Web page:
The logic is this: a thread that inserts or updates a timestamp column will keep an in-memory database structure (dbtable) updated with the current value . There is also a max timestamp value which defines the upper limit of an available range of time stamp values. The latter is increased by each thread if the current value has reached the max value . When the current and the max values become the same, it means the range of values has been used up and a new range maximum is created. The new range maximum is incremented by so many units : CPU count * 1000. So if you have 8 CPUs, each time a range increase happens it will be incremented by 8000 units . Once that max value is increased, the current thread (which requested the increase) can use one of the values within the range. However, due to high volume of timestamp updates or inserts, other threads can use up all the entries up to the max value. As a result this thread needs to request another range increase . And if other threads reuse it again, before this thread can use one of the values, then the thread is back in the same state - requesting a range increase. After 10 retires of the same thing, the above error 42029 is raised and a message with the following text is written to the SQL Errorlog:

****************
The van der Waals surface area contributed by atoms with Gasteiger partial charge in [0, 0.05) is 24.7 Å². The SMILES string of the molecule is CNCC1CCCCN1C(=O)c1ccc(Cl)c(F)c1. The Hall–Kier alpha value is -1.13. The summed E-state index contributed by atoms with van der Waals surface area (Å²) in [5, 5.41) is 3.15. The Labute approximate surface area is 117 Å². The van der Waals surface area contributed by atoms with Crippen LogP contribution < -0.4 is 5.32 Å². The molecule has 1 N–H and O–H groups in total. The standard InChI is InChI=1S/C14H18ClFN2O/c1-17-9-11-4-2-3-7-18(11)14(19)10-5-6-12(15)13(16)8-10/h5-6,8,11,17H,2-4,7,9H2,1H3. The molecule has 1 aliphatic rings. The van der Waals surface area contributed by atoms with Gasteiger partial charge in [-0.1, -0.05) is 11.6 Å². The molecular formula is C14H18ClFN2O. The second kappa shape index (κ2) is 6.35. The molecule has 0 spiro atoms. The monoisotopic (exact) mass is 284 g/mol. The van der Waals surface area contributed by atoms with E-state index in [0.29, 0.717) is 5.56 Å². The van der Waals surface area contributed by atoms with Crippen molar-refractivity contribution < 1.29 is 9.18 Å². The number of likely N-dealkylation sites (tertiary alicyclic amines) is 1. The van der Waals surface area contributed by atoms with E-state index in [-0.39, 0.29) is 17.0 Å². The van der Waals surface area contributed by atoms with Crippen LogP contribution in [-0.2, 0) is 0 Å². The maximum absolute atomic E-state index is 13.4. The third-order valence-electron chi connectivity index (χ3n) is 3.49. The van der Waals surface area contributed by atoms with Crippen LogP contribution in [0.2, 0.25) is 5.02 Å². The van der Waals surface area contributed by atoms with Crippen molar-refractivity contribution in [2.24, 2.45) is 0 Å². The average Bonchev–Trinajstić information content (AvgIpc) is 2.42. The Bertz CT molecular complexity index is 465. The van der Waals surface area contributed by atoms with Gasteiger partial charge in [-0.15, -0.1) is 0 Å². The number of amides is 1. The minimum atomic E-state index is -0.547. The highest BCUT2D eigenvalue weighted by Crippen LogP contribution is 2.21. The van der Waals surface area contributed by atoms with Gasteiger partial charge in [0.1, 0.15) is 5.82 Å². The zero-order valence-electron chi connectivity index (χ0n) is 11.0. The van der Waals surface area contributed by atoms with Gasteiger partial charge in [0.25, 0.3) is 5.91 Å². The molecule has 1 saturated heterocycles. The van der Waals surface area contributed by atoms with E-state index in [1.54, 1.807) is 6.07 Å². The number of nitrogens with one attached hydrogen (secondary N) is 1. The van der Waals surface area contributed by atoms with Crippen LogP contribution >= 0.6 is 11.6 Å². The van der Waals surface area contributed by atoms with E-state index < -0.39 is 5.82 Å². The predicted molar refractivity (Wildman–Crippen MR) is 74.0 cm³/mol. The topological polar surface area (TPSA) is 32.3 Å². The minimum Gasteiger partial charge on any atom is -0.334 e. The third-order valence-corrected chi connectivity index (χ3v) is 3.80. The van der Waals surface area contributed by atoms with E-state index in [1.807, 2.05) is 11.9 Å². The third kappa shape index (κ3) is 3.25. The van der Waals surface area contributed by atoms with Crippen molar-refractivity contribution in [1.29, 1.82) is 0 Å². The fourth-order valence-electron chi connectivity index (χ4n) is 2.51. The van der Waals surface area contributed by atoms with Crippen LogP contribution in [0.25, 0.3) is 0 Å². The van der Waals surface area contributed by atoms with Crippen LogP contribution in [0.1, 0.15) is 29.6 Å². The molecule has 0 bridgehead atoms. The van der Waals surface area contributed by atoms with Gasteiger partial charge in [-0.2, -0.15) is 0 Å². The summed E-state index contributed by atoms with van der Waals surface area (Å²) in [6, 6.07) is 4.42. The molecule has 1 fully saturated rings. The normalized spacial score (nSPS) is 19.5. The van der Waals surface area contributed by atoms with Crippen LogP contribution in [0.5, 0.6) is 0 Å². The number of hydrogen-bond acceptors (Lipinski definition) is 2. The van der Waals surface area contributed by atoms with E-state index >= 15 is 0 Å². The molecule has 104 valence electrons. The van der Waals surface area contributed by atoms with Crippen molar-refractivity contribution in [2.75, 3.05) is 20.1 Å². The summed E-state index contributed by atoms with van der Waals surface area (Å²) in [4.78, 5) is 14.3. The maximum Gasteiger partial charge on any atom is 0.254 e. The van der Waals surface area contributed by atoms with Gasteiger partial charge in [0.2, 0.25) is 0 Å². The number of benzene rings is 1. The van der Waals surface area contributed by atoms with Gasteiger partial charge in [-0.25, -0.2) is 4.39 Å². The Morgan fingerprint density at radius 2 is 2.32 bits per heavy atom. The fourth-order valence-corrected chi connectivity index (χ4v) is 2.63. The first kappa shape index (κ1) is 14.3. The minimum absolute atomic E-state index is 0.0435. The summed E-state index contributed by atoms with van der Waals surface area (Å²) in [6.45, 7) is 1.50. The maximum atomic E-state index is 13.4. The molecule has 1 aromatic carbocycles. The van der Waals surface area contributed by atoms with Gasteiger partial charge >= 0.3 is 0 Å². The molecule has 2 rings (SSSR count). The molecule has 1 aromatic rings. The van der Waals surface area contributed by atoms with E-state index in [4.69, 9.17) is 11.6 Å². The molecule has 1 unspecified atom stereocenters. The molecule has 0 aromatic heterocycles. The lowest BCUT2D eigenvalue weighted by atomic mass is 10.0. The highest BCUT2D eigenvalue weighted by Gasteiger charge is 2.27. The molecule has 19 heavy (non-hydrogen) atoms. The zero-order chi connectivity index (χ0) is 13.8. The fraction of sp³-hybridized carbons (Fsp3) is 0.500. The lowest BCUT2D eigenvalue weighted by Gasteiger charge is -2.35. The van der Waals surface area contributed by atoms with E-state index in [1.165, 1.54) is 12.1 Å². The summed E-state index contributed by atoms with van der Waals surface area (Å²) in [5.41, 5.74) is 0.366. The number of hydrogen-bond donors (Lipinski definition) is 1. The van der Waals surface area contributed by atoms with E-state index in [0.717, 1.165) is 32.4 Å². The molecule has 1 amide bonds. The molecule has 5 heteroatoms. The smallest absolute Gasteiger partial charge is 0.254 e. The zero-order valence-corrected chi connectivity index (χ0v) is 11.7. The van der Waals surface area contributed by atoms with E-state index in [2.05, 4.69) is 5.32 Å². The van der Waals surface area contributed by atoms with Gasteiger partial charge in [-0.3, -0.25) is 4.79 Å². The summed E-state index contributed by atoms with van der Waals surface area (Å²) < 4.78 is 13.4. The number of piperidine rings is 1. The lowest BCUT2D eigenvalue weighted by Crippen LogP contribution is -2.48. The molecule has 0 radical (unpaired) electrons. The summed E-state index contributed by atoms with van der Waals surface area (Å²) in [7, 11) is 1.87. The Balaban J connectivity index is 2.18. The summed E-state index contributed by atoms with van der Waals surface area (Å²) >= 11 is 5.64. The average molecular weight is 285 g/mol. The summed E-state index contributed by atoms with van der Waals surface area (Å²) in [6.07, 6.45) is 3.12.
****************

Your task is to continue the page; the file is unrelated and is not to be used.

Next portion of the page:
"Get new DBTS for database Db1. with physical db name %.*ls fails with too many retries."
As you can imagine this should be a rare case - to fail 10 times to get a value form the range you just created is very unlikely. But one scenario that can consume timestamps very quickly is a large UPDATE statement. To illustrate, if thread A is attempting an INSERT into a table with a timestamp, while at the same time thread B is performing an UPDATE of say hundreds of thousands of rows, then those timestamp value ranges will keep getting consumed by thread B while thread A is trying to get one value for its work. Again, to have this happen after 10 retries it would be rare, but it is possible.
To be sure, please understand that this error would occur very rarely because it happens due to a race for values. The logic in the code protects the values generated via lock mechanism so there is no issue there.
Ignore and do nothing - this should happen very rarely
If your application uses timestamp values a lot and you have large UPDATEs to timestamp tables, you may have to rethink your application logic.
If nothing about your application logic can be changed, consider catching error 42029 in your try ... catch application logic and re-submitting the query.